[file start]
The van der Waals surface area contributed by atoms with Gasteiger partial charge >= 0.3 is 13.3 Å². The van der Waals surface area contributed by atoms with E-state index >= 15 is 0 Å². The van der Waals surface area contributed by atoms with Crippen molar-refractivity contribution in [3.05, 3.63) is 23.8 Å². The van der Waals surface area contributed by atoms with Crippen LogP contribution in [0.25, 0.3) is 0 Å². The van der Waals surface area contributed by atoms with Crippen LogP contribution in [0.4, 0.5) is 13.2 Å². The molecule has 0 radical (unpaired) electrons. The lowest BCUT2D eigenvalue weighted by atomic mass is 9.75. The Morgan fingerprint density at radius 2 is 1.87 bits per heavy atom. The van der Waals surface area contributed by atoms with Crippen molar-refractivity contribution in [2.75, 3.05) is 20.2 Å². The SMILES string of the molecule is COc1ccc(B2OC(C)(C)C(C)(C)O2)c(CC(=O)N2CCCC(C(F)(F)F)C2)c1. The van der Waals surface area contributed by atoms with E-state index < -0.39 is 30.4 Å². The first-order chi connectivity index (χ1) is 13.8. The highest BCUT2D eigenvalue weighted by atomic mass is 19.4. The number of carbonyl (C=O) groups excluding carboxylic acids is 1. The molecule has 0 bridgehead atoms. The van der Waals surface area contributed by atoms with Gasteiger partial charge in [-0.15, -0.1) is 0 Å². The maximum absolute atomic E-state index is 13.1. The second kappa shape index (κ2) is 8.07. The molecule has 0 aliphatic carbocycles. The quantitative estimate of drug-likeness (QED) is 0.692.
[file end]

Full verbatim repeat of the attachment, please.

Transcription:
The van der Waals surface area contributed by atoms with Gasteiger partial charge >= 0.3 is 13.3 Å². The van der Waals surface area contributed by atoms with E-state index >= 15 is 0 Å². The van der Waals surface area contributed by atoms with Crippen molar-refractivity contribution in [3.05, 3.63) is 23.8 Å². The van der Waals surface area contributed by atoms with Crippen LogP contribution in [0.25, 0.3) is 0 Å². The van der Waals surface area contributed by atoms with Crippen LogP contribution in [0.4, 0.5) is 13.2 Å². The molecule has 0 radical (unpaired) electrons. The lowest BCUT2D eigenvalue weighted by atomic mass is 9.75. The Morgan fingerprint density at radius 2 is 1.87 bits per heavy atom. The van der Waals surface area contributed by atoms with Crippen molar-refractivity contribution in [2.75, 3.05) is 20.2 Å². The SMILES string of the molecule is COc1ccc(B2OC(C)(C)C(C)(C)O2)c(CC(=O)N2CCCC(C(F)(F)F)C2)c1. The van der Waals surface area contributed by atoms with E-state index < -0.39 is 30.4 Å². The first-order chi connectivity index (χ1) is 13.8. The highest BCUT2D eigenvalue weighted by atomic mass is 19.4. The number of carbonyl (C=O) groups excluding carboxylic acids is 1. The molecule has 0 bridgehead atoms. The van der Waals surface area contributed by atoms with Gasteiger partial charge in [-0.15, -0.1) is 0 Å². The maximum absolute atomic E-state index is 13.1. The second kappa shape index (κ2) is 8.07. The molecule has 0 aliphatic carbocycles. The quantitative estimate of drug-likeness (QED) is 0.692.